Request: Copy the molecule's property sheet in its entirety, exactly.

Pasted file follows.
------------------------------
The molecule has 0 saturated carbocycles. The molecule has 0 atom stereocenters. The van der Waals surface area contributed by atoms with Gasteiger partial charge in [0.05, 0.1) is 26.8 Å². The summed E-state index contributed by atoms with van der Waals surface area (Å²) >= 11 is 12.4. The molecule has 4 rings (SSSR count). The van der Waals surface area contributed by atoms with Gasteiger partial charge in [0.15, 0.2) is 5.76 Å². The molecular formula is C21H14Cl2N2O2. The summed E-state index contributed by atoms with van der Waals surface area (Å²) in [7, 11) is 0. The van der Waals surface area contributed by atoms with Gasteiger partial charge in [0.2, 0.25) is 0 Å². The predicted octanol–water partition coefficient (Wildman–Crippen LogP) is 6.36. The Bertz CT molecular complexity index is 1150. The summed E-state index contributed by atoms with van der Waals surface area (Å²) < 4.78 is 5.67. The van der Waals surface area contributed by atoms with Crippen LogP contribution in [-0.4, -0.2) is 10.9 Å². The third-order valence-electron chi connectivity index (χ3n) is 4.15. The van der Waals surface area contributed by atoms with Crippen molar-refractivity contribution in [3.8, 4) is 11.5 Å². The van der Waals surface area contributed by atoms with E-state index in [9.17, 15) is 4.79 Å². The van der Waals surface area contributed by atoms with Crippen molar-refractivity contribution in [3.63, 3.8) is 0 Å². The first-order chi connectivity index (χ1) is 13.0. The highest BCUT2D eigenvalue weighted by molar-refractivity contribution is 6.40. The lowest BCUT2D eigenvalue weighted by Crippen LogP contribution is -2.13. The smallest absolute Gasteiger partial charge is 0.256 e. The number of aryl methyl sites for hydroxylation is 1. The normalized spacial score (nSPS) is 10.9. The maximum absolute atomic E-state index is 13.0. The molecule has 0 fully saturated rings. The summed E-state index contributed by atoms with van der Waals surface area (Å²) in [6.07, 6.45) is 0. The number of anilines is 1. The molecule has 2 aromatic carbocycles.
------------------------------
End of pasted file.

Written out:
The molecule has 0 saturated carbocycles. The molecule has 0 atom stereocenters. The van der Waals surface area contributed by atoms with Gasteiger partial charge in [0.05, 0.1) is 26.8 Å². The summed E-state index contributed by atoms with van der Waals surface area (Å²) >= 11 is 12.4. The molecule has 4 rings (SSSR count). The van der Waals surface area contributed by atoms with Gasteiger partial charge in [0.15, 0.2) is 5.76 Å². The molecular formula is C21H14Cl2N2O2. The summed E-state index contributed by atoms with van der Waals surface area (Å²) in [7, 11) is 0. The van der Waals surface area contributed by atoms with Gasteiger partial charge in [0.2, 0.25) is 0 Å². The predicted octanol–water partition coefficient (Wildman–Crippen LogP) is 6.36. The Bertz CT molecular complexity index is 1150. The summed E-state index contributed by atoms with van der Waals surface area (Å²) < 4.78 is 5.67. The van der Waals surface area contributed by atoms with Crippen LogP contribution in [-0.4, -0.2) is 10.9 Å². The third-order valence-electron chi connectivity index (χ3n) is 4.15. The van der Waals surface area contributed by atoms with Crippen molar-refractivity contribution in [3.8, 4) is 11.5 Å². The van der Waals surface area contributed by atoms with E-state index in [9.17, 15) is 4.79 Å². The van der Waals surface area contributed by atoms with Crippen molar-refractivity contribution in [3.63, 3.8) is 0 Å². The first-order chi connectivity index (χ1) is 13.0. The highest BCUT2D eigenvalue weighted by molar-refractivity contribution is 6.40. The lowest BCUT2D eigenvalue weighted by Crippen LogP contribution is -2.13. The smallest absolute Gasteiger partial charge is 0.256 e. The number of aryl methyl sites for hydroxylation is 1. The normalized spacial score (nSPS) is 10.9. The maximum absolute atomic E-state index is 13.0. The molecule has 0 fully saturated rings. The summed E-state index contributed by atoms with van der Waals surface area (Å²) in [6.07, 6.45) is 0. The number of anilines is 1. The molecule has 2 aromatic carbocycles.